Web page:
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From Human Rights to the Primacy of the Political

Date: 7 November-8 November 2008 Time: 9am - 5pm

Everywhere it seems that human rights are being overwhelmed by political expediency and brute power. Indeed, the efficacy of human rights, and the ability of the human rights movement and human rights law to deliver over the long-term, is being challenged. While some commentators argue that human rights are merely the pliant weapons of first world nations and neo-liberalism, others point up the ways that a noble cause is easily perverted by lofty aspiration.

What is, and should be, the relationship between human rights and politics? Does international and humanitarian activism have any practical and political credibility in the twenty-first century?

This conference will bring together academics, judges, practitioners, policy makers and activists from a wide range of fields and disciplines, offering a rare opportunity to confront and reflect upon one of the most relevant and challenging concerns of our age.

PROGRAMME

Confirmed Speakers:

Craig Murray (Former UK Ambassador to Uzbekistan)

Louise Selisny (Amnesty International)

Professor Robert Fine (Warwick University)

Confirmed Papers:

Theory's betrayal of legality, is there no law after Auschwitz? An historical reconstruction that considers if juristic posturing colludes with negative political agendas Lorie Charlesworth, Law School, Liverpool John Moores University

Dignity and the Accursed: Reconnecting Human Rights and Atrocity Stephen Riley, Law School Sheffield Hallam University

The UN's return to the civilizing mission? Ralph Wilde, University College London Faculty of Laws

Carl Schmitt and the Sociology of the Political David M. Seymour, Law School, Lancaster University

Is It Time for the Rehabilitation of Human Rights Professor Bill Bowring, School of Law, Birkbeck College, London

Between Universalism and Particularism: Theorising the Northern Ireland Bill of Rights Process Dr Yuri Borgmann-Prebil and Dr Elizabeth Craig, University of Sussex

West Papua: The Forgotten Genocide Carmela Baranowska, University of Melbourne

"Let the constitution protect you! Hold your hands up!": Subjectivity construction and the deprivation of rights in two novels on the Mexican Dirty War Cornelia Gräbner, Lecturer in Hispanic Studies, Lancaster University

Linking Human Rights, Taxation and Development - A Kenyan Case Study Attiya Waris, Law School, Lancaster University

Religious Liberty as a Debased Enlightenment Ideal: a Universalist Norm Reconstructed in the Image of Political and Social Power Relations Eion Daly, Faculty of Law, University College Cork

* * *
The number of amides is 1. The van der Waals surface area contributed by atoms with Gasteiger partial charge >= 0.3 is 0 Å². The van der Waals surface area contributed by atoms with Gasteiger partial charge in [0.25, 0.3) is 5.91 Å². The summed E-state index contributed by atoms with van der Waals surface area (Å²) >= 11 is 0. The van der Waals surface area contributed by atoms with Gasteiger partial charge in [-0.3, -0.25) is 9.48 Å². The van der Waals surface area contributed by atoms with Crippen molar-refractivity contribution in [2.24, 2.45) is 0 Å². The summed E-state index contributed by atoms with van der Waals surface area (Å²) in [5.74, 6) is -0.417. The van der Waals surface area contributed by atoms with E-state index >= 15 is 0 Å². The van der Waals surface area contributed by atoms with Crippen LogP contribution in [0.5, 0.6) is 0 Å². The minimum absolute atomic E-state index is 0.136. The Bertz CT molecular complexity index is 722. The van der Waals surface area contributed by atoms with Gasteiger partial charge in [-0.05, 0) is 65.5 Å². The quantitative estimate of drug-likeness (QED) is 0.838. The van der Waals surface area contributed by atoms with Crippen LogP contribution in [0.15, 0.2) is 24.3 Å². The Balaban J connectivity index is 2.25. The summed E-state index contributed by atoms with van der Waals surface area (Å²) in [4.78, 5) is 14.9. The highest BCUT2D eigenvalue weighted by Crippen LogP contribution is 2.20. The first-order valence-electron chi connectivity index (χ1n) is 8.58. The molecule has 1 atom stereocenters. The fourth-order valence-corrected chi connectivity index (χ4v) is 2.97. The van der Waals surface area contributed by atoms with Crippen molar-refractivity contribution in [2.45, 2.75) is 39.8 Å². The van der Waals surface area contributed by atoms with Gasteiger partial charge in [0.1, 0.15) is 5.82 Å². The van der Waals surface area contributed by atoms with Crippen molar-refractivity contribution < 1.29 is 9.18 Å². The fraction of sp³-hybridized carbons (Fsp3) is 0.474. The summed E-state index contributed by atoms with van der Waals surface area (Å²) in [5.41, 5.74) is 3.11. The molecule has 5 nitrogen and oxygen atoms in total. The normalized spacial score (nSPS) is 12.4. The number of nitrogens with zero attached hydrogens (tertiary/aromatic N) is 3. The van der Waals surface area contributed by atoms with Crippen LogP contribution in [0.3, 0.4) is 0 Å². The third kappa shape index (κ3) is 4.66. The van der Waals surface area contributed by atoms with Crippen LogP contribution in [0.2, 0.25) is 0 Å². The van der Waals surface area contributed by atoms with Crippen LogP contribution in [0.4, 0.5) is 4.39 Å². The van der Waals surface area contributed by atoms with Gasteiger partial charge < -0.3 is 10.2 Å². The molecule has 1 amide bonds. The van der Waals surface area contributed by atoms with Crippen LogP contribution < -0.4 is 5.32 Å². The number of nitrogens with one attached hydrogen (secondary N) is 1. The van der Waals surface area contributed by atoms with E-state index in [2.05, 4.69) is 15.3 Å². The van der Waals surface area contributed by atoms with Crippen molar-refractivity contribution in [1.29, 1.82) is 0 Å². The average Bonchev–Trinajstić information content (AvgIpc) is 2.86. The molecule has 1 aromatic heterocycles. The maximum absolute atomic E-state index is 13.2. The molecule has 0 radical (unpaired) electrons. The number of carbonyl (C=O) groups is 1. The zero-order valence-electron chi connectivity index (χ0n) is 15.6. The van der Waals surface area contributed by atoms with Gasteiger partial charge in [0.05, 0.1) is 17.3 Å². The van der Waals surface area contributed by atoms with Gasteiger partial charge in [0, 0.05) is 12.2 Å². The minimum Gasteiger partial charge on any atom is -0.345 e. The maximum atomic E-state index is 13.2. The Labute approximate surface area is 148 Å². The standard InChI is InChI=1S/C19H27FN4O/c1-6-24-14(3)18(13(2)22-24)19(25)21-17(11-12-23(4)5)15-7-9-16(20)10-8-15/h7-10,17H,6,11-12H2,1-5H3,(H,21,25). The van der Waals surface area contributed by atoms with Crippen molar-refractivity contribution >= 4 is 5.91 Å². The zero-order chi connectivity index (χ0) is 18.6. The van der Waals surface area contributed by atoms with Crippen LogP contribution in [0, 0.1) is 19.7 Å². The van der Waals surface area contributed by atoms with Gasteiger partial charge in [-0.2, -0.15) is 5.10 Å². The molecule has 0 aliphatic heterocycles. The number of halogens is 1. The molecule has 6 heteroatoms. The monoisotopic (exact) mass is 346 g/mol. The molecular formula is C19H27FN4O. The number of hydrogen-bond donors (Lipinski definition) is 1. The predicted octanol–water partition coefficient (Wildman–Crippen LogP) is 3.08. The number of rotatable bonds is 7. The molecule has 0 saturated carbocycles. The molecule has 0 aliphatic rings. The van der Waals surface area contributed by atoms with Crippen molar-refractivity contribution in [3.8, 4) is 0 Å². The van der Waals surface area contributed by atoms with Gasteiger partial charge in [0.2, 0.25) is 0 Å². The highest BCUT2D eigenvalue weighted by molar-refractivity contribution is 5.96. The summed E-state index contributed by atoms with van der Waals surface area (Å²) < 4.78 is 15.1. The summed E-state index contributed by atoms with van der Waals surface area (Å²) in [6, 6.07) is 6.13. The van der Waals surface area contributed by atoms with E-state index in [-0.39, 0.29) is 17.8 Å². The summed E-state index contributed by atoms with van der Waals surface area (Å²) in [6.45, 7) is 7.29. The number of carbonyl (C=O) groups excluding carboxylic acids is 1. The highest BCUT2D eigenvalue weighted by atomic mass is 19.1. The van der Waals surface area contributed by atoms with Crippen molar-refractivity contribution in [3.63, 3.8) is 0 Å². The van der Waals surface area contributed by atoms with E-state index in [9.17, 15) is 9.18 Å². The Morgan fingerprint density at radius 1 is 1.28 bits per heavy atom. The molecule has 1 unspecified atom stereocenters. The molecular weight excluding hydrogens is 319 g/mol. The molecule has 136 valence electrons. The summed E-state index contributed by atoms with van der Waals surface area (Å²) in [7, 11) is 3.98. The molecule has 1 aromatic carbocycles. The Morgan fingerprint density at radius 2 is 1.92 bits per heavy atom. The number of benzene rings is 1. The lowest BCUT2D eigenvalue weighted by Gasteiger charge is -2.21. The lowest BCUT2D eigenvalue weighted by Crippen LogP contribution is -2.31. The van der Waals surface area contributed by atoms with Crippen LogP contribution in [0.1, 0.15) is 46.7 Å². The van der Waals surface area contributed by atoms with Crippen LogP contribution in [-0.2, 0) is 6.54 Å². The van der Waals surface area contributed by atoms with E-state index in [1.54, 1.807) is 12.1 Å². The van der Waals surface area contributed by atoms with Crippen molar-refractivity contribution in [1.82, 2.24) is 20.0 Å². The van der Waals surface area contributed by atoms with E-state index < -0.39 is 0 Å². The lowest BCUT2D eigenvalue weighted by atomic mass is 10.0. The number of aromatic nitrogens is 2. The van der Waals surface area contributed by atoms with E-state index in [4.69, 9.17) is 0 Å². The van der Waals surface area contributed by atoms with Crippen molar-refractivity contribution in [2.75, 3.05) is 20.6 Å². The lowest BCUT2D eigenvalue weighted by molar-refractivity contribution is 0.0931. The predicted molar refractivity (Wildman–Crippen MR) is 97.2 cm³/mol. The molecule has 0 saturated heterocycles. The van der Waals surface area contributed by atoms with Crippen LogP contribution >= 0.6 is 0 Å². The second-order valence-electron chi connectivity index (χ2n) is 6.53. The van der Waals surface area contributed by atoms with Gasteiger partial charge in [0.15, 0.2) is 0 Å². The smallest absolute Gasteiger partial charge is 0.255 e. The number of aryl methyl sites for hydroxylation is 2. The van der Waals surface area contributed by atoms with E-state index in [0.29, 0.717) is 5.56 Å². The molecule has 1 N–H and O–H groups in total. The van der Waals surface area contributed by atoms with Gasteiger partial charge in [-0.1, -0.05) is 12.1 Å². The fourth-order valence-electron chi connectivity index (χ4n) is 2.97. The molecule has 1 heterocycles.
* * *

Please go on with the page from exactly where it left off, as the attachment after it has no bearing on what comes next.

Reclaiming Human Rights in Enforcement Mechanisms for People with Disabilities -from Political Question to Universal Norm Eilionoir Flynn, Centre for Criminal Justice and Human Rights, Faculty of Law, University College Cork

European Court of Human Rights and the politics of truth Nicolas Kang-Riou, Salford Univeristy

Men Versus Man: The Politics of Avoiding Human Rights Obligations Kasey Lowe, School of Law, University of Edinburgh>

Justice as Fairness: Rawls's Theory of Constructive Rationalism as an Alternative to the Language of Balance in Delayed Prosecutions for Child Sexual Abuse Sinéad Ring, University College, Cork

Human Rights Legitimacy: The Challenge of Re-politicisation Emilie Secker, Law School, Lancaster University

Conflict in Chechnya and the European Court of Human Rights: triumph of the legal or rather the primacy of the political? Natalia Szablewska, Aberystwyth University

The Clash of Liberalism and Nationalism in the Contemporary Right of Self-determination James Summers, Law School, Lancaster University

Providing military and security assistance to authoritarian states: a human rights perspective Mindia Vashakmadze, European University Institute

Securing Human Rights Beyond the Water Wars Louise Selisny, Amnesty International

Human Rights talk in a Sovereignty culture: Constitutionality for an unconstitutional state Angus McDonald, Staffordshire University

Abstracts

For further details or to submit an abstract (maximum 250 words) please contact d.seymour@lancaster.ac.uk

Closing date for submissions 30th September 2008

Contact:

Who can attend: Anyone

 

Further information

Associated staff: David M. Seymour

Organising departments and research centres: Centre for Law and Society, Human Rights Forum, Law

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